EXPLANATION OF THE B’NEI MITZVAH
We refer to some events in life as rites of passage. They are unique moments of transition in which we journey from one reality to another. For millennia we have used the term milestone to describe moments; not merely stones marking distances between linear points of a journey, but moments and events in our lives that mark turning points in our awareness and responsibilities.
Psychologists speak of a specific moment in an infant’s development in which he or she realizes that he or she is not, in fact, the center of the world. The infant learns that when Mommy goes out of sight, she has not ceased to exist but needs to be elsewhere at that moment. Our hope is that by means of a meaningful journey to Bar and Bat Mitzvah, our children will mature in their perspectives and realize that they are in a world that requires something of them. We want them to see their relationships to family members, friends and strangers as sacred encounters and as opportunities to bring light where it is dimmed, peace where there is conflict. Our hope is that our children will be enriched by their Jewish heritage so that they can enrich the world in their lifetimes.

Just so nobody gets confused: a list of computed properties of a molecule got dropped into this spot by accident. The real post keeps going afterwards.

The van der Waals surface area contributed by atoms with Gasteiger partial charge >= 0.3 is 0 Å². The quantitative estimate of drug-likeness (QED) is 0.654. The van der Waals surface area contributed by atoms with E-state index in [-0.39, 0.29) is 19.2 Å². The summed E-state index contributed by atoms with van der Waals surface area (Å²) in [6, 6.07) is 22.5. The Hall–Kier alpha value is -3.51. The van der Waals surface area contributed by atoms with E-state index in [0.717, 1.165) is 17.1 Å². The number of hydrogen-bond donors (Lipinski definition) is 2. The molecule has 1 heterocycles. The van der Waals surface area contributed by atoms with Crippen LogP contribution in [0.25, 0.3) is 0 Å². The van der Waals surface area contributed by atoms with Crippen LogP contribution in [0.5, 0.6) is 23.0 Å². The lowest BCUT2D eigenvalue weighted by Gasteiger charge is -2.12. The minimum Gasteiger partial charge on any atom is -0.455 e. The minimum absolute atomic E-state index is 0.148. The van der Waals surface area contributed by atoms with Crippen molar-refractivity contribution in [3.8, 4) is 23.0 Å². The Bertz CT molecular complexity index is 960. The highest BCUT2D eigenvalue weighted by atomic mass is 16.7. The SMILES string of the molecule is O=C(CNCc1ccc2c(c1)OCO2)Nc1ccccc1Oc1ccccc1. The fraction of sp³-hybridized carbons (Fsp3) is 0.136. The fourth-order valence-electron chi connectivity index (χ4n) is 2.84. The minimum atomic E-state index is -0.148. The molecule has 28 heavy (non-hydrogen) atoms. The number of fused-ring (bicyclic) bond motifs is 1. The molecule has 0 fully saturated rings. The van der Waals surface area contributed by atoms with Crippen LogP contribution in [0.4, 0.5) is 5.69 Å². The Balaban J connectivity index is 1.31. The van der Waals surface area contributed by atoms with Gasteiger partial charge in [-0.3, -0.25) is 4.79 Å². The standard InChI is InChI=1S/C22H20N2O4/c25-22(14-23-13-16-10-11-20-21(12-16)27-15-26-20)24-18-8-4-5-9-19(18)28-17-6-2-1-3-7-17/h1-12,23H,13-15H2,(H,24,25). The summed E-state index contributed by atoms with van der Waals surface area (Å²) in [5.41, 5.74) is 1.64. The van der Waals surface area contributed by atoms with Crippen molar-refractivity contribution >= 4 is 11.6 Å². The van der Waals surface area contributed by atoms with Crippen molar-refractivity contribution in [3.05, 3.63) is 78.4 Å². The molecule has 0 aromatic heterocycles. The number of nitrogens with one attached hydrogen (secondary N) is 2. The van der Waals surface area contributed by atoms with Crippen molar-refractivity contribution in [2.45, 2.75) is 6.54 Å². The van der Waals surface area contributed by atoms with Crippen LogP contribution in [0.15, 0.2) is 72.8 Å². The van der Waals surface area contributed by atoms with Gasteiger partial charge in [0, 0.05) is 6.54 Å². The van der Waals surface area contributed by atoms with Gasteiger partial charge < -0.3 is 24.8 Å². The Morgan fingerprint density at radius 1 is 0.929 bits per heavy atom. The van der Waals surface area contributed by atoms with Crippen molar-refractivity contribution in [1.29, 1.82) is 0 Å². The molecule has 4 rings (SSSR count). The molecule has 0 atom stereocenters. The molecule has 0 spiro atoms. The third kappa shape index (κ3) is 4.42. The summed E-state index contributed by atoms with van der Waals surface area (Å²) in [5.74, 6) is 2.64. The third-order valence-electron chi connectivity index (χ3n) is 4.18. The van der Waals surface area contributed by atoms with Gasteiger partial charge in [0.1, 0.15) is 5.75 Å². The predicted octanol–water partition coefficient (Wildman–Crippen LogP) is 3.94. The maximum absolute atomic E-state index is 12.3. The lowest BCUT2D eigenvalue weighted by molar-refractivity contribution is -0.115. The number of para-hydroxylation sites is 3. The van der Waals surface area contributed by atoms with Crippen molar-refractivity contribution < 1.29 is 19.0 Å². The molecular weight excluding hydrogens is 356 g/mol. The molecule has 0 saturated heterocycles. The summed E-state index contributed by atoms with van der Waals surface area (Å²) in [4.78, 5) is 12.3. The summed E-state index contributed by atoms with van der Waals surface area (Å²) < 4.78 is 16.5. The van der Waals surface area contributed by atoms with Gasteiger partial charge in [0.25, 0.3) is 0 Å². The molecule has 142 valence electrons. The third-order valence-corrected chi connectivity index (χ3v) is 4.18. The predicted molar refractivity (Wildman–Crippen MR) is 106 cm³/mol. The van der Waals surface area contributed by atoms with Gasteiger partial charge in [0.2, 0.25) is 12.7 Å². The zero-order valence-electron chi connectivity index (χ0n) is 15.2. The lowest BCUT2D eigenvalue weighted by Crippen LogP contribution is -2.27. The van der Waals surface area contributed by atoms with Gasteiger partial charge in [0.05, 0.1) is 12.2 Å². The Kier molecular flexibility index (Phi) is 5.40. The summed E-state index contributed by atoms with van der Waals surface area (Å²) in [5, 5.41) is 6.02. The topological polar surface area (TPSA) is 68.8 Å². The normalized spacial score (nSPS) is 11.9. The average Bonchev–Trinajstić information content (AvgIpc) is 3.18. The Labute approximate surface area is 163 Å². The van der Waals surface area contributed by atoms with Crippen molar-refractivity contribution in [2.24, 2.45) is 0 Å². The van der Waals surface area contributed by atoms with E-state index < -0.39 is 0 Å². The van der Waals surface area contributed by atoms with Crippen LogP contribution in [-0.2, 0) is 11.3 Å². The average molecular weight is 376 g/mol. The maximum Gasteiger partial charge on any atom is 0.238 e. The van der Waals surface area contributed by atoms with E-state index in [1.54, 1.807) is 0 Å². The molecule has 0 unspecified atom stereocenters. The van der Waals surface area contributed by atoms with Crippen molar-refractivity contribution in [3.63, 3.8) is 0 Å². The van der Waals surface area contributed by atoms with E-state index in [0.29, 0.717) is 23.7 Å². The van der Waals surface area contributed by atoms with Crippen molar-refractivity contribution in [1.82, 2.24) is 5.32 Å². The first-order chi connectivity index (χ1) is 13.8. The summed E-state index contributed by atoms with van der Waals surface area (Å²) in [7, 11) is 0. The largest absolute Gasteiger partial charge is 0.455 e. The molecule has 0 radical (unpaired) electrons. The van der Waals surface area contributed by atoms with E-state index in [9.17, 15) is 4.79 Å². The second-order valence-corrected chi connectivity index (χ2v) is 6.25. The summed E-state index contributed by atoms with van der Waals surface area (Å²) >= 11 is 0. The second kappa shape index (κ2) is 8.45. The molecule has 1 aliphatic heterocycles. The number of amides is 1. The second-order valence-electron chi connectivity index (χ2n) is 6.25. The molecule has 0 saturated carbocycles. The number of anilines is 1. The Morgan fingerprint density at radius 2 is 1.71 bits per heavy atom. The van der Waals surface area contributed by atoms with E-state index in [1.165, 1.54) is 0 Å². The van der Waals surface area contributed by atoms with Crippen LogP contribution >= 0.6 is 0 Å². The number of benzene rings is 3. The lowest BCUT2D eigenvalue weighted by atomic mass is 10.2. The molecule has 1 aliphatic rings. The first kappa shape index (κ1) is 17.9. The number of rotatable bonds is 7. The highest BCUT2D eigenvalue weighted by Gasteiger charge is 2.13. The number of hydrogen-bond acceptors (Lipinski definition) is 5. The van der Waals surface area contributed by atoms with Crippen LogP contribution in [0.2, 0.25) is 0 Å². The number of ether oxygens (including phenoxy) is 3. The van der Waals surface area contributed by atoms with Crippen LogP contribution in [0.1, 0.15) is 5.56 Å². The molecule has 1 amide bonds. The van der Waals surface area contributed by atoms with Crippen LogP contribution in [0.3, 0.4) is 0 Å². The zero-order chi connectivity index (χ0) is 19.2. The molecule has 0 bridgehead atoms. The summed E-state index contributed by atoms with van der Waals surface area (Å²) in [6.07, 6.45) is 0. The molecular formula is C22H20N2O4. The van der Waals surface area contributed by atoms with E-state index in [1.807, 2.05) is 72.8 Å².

Nineteen hundred years ago, a sage, Judah ben Tema, found that life would be defined by action and that the responsibility for one’s actions would coincide with physical maturity. He, like the countless sages and rabbis after him, did not want a child’s body to evolve from child to adult without the heart and mind following suit. Judah ben Tema decided that thirteen was the appropriate age to call a boy a man.
Reform Judaism, which began in Germany in the early 1800’s, pioneered the inclusion of women in an equal role in religious life. Yet it is only in the twentieth century that women began to celebrate coming of age religiously with a Bat Mitzvah ceremony. Some communities conduct Bat Mitzvahs at age thirteen in the interest of gender equality and othes recognize the differences in adolescent development by conducting Bat Mitzvahs at age twelve. Our congregation will confer the title of Bat Mitzvah on a girl anytime after age twelve.